On your next trip to Louisville, Kentucky, don’t miss a visit to the place where they made “lumber for the Splendid Splinter” (lanky player Ted Williams) and still make an extraordinary array of baseball bats today – the Louisville Slugger Museum and Factory right in downtown Louisville on Museum Row.
Even if you’re not a baseball fan, or even a sports fan, it is full of interesting stories and Americana. The museum has worked hard to raise its profile, and the result is record-breaking visitor numbers in recent years.
Maybe stop in as you try to finish the city’s Urban Bourbon Trail?
It is hard to miss the exterior, with the giant 68,000 pound, 120-foot-tall steel bat that is casually leaning up against the brick building….
Allow about 30 minutes for the factory tour itself – it’s US$15 for adults, less for kids and seniors – and another 30-45 minutes to explore the museum exhibits. The tours start every 10-30 minutes, depending on the time of year.
Cameras are not allowed on the factory tour, but you’ll see glimpses of it in the very short video at the end of this post.
I was fascinated by all the details of how a tree becomes a bunch of bats. It is quite a process.
The tour moves along quickly; you will see the pride that factory employees take in every meticulous step of bat-making, from raw wood to smoothing and sanding to dramatically burning on the logo and finally a dip into a giant vat of sealant.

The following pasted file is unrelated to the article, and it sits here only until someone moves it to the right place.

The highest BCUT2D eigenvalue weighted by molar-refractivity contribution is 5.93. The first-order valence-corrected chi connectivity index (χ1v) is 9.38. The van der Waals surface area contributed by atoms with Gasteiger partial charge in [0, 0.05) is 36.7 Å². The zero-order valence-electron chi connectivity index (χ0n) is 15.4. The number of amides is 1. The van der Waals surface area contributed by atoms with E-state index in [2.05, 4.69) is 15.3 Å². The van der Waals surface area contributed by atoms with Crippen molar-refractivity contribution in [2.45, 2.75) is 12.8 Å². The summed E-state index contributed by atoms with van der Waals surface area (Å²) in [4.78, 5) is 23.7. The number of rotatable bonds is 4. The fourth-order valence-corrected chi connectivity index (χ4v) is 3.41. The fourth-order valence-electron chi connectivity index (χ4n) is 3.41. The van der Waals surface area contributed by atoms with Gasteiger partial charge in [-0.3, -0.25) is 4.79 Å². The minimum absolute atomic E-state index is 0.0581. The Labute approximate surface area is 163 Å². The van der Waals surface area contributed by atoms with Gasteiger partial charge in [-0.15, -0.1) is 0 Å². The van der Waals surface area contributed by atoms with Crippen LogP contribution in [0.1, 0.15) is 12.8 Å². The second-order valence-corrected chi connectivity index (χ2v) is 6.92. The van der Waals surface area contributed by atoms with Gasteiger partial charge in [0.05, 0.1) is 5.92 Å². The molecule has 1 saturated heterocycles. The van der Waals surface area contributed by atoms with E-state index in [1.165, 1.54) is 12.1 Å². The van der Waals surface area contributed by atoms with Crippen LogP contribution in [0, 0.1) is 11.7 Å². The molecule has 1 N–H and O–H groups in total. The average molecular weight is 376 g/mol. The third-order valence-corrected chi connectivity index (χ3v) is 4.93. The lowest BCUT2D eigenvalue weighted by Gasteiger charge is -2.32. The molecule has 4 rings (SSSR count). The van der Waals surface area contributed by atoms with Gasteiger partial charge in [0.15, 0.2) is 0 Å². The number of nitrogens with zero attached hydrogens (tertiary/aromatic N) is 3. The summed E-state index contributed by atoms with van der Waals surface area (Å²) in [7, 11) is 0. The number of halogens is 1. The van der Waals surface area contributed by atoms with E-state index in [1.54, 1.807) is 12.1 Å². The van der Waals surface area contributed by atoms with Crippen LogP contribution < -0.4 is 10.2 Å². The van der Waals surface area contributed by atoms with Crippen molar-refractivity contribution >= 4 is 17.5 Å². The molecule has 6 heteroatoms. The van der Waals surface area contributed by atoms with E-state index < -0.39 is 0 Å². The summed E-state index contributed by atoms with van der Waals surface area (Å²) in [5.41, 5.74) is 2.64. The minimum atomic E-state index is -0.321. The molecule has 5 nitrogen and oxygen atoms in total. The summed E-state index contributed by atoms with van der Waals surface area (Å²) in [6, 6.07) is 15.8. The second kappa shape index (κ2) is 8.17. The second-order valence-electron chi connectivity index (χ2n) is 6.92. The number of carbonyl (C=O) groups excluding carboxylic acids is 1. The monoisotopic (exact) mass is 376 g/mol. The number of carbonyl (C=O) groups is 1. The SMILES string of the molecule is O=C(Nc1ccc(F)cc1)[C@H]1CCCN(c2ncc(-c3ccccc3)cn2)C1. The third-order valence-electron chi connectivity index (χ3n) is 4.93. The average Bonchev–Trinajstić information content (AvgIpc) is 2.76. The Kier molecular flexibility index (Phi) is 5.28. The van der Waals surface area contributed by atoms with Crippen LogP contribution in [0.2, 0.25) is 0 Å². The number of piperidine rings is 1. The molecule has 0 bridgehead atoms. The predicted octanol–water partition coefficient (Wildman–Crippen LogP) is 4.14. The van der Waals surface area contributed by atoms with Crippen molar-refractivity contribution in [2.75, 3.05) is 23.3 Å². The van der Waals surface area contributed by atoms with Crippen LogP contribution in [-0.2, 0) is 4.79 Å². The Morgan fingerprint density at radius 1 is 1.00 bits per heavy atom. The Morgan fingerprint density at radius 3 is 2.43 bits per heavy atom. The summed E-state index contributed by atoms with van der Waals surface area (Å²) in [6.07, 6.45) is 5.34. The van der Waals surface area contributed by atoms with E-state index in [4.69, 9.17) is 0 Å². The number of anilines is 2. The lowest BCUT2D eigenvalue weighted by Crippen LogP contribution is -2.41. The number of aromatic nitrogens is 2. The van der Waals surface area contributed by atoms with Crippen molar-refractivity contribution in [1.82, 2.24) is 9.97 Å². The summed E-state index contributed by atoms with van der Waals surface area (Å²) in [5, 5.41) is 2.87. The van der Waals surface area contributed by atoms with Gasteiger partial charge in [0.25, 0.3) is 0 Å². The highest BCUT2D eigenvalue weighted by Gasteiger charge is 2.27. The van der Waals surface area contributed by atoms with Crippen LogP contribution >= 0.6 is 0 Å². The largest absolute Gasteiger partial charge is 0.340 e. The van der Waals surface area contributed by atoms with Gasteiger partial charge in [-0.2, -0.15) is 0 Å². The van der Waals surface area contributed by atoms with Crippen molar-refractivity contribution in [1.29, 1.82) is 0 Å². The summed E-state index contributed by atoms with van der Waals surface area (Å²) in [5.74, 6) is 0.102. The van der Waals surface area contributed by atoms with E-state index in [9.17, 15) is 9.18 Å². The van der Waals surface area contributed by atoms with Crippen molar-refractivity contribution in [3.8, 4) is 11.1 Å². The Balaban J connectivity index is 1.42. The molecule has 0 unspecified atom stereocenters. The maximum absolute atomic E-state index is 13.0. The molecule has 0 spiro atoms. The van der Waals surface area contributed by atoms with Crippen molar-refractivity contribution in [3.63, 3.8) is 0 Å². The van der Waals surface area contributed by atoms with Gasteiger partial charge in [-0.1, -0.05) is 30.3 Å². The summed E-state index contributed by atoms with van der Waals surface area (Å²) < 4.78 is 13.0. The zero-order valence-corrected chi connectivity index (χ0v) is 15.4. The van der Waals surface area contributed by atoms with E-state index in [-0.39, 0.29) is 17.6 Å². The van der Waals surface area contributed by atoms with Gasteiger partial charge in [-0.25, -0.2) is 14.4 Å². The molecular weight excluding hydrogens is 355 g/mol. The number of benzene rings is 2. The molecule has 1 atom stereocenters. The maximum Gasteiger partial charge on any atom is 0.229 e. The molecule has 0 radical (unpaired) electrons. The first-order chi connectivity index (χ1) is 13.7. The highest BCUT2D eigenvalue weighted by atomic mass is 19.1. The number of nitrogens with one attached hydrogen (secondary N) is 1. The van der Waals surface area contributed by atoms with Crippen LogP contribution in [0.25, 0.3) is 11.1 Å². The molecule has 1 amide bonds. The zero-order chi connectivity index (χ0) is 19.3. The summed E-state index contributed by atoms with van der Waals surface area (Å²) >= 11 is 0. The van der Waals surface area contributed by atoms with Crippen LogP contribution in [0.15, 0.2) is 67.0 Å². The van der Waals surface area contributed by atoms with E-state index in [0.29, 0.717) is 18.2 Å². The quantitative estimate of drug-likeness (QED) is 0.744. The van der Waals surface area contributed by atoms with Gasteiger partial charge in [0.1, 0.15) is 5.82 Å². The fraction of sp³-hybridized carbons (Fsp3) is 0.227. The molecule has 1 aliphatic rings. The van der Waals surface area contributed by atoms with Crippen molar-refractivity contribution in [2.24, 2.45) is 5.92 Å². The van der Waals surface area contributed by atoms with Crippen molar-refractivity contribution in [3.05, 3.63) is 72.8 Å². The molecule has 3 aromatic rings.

The most interesting tidbit for me was how particular each professional baseball player is with their personal bat specifications. There’s a Ted Williams anecdote describing his complaints about the handles on one of his bat orders, and measurements showed that, in fact, the bats were 5/1000th of an inch off from his preference.
He could tell just by holding the bat.
The museum follows the factory tour, and you’ll have a chance to match up two display bats yourself that are based on the story, and see if your hand can feel the difference, like Ted could.
There are detailed displays that will appeal to all sorts of visitors, including fans of the movie A League of Their Own, about the women’s pro baseball league during World War II.
Beware the Museum gift shop – it’s full of temptations that will seem pretty irresistible after learning so much history and seeing the bats made. I spoke with one employee who was a local Louisville guy; he said he enjoyed working at the shop and meeting baseball enthusiasts who come from around the world to this shrine to Sluggers.
“Yeah, growing up here, sometimes you forget to appreciate this place, and how cool it is to have this right here in our town,” he said.
There are all sorts of things to do in Louisville – it will surprise you if you’ve never visited. I was struck by all of the attractive brick buildings downtown, lined up along the Ohio River.
Sure, all the local bourbon options were a winner, but seeing the Louisville Slugger Museum was a highlight of my trip.
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